The reward for those endless winter nights is a view like this.
The Northern lights -- the aurora borealis -- are centered around the north Magnetic Pole, in northern Canada. The southern lights -- the aurora australis -- are similarly focused on the southern magnetic pole.
We asked Neal Brown, a scientist from Alaska who delights in explaining the aurora borealis, what accounts for these light shows. He started by telling us that several streams of particles from the sun can create the lights. The constant, low-level solar wind operates 24/7, delivering a flow of electrons and protons from the sun, creating a full-time but rather faint aurora.
The real fireworks occur when a big mass of junk is ejected from the sun by a solar flare or a coronal mass ejection creating a giant stream of fast-moving particles.
As they enter the tenuous atmosphere high above Earth, these fast-moving charged particles excite atoms they strike, raising electrons into higher orbits. The aurora's light comes from the emission of a photon -- light particle -- that occurs when an electron drops back to a lower orbit. More on the aurora.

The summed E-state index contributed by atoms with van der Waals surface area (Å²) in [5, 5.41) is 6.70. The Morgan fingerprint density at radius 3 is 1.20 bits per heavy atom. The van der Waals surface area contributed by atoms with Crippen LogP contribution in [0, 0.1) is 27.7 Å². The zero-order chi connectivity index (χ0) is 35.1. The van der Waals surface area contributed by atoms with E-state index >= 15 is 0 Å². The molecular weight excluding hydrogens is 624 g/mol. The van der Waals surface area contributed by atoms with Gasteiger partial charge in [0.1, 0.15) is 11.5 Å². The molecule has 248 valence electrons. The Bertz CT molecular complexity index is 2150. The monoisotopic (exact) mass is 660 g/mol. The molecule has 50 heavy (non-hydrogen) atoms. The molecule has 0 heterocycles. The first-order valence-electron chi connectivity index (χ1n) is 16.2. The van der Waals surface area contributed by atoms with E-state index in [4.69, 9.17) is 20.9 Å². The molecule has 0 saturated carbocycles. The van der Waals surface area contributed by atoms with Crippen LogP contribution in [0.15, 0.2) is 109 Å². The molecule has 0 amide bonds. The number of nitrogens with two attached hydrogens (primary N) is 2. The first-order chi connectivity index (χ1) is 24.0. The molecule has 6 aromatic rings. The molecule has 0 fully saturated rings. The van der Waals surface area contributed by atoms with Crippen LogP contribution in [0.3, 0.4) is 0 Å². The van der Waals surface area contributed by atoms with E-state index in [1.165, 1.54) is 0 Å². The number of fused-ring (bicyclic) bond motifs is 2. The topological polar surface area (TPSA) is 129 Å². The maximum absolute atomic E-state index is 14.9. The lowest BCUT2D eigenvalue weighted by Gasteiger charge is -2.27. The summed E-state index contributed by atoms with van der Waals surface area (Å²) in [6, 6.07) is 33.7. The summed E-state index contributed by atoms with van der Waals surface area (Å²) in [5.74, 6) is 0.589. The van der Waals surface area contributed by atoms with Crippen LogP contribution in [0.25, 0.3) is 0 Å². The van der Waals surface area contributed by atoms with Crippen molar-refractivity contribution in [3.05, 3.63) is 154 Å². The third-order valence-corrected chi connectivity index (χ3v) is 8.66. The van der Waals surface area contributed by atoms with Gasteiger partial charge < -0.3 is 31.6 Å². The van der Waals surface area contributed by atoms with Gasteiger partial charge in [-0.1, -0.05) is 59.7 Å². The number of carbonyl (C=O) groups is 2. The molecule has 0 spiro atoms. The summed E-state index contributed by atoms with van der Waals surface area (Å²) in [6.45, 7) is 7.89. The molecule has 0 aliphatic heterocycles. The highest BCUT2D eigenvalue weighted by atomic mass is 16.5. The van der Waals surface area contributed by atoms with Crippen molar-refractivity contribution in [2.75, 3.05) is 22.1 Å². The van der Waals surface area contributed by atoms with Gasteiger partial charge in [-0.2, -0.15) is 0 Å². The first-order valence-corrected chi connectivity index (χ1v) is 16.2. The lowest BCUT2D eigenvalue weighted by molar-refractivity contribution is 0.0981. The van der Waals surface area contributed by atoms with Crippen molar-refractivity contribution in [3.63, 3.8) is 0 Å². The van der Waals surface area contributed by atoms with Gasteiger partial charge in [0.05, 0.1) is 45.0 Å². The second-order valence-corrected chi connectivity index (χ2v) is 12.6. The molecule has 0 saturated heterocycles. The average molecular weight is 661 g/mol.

Since solar storm particles are moving, they are an electric current. When they move in Earth's changing magnetic field (which rotates once a day), the result is an electric generator that can produce an enormous current -- millions of amps.
That changing electrical current produces, in turn, a changing magnetic field. And because changing magnetic fields induce electrical currents in any conductor, major solar flares can cause currents to develop in spacecraft, power lines and pipelines.
And that's why solar eruptions make operators of these expensive machines as skittish as a long shot at the Kentucky Derby.
What have they been writing about the dangers of the sun?
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